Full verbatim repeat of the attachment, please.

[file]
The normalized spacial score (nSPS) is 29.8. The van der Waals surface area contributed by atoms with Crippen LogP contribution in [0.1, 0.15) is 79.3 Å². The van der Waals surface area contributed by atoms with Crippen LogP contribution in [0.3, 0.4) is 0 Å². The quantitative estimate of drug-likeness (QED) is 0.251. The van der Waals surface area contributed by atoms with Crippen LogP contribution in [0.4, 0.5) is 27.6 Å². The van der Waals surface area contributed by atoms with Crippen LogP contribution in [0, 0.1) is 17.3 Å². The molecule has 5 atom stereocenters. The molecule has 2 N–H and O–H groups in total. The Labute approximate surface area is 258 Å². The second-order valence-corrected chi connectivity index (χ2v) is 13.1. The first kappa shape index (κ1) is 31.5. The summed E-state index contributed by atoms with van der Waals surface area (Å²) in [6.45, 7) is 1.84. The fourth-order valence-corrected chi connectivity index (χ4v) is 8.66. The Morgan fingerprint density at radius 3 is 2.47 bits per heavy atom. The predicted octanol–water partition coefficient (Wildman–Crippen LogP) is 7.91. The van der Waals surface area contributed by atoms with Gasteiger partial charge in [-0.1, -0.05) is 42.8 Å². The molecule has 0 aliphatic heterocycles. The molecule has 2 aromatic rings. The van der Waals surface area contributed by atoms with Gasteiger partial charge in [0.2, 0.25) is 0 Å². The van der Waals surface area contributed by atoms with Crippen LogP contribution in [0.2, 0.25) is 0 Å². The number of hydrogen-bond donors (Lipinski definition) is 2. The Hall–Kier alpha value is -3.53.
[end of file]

The normalized spacial score (nSPS) is 29.8. The van der Waals surface area contributed by atoms with Crippen LogP contribution in [0.1, 0.15) is 79.3 Å². The van der Waals surface area contributed by atoms with Crippen LogP contribution in [0.3, 0.4) is 0 Å². The quantitative estimate of drug-likeness (QED) is 0.251. The van der Waals surface area contributed by atoms with Crippen LogP contribution in [0.4, 0.5) is 27.6 Å². The van der Waals surface area contributed by atoms with Crippen LogP contribution in [0, 0.1) is 17.3 Å². The molecule has 5 atom stereocenters. The molecule has 2 N–H and O–H groups in total. The Labute approximate surface area is 258 Å². The second-order valence-corrected chi connectivity index (χ2v) is 13.1. The first kappa shape index (κ1) is 31.5. The summed E-state index contributed by atoms with van der Waals surface area (Å²) in [6.45, 7) is 1.84. The fourth-order valence-corrected chi connectivity index (χ4v) is 8.66. The Morgan fingerprint density at radius 3 is 2.47 bits per heavy atom. The predicted octanol–water partition coefficient (Wildman–Crippen LogP) is 7.91. The van der Waals surface area contributed by atoms with Gasteiger partial charge in [-0.1, -0.05) is 42.8 Å². The molecule has 0 aliphatic heterocycles. The molecule has 2 aromatic rings. The van der Waals surface area contributed by atoms with Gasteiger partial charge in [0.2, 0.25) is 0 Å². The van der Waals surface area contributed by atoms with Crippen LogP contribution in [0.2, 0.25) is 0 Å². The number of hydrogen-bond donors (Lipinski definition) is 2. The Hall–Kier alpha value is -3.53.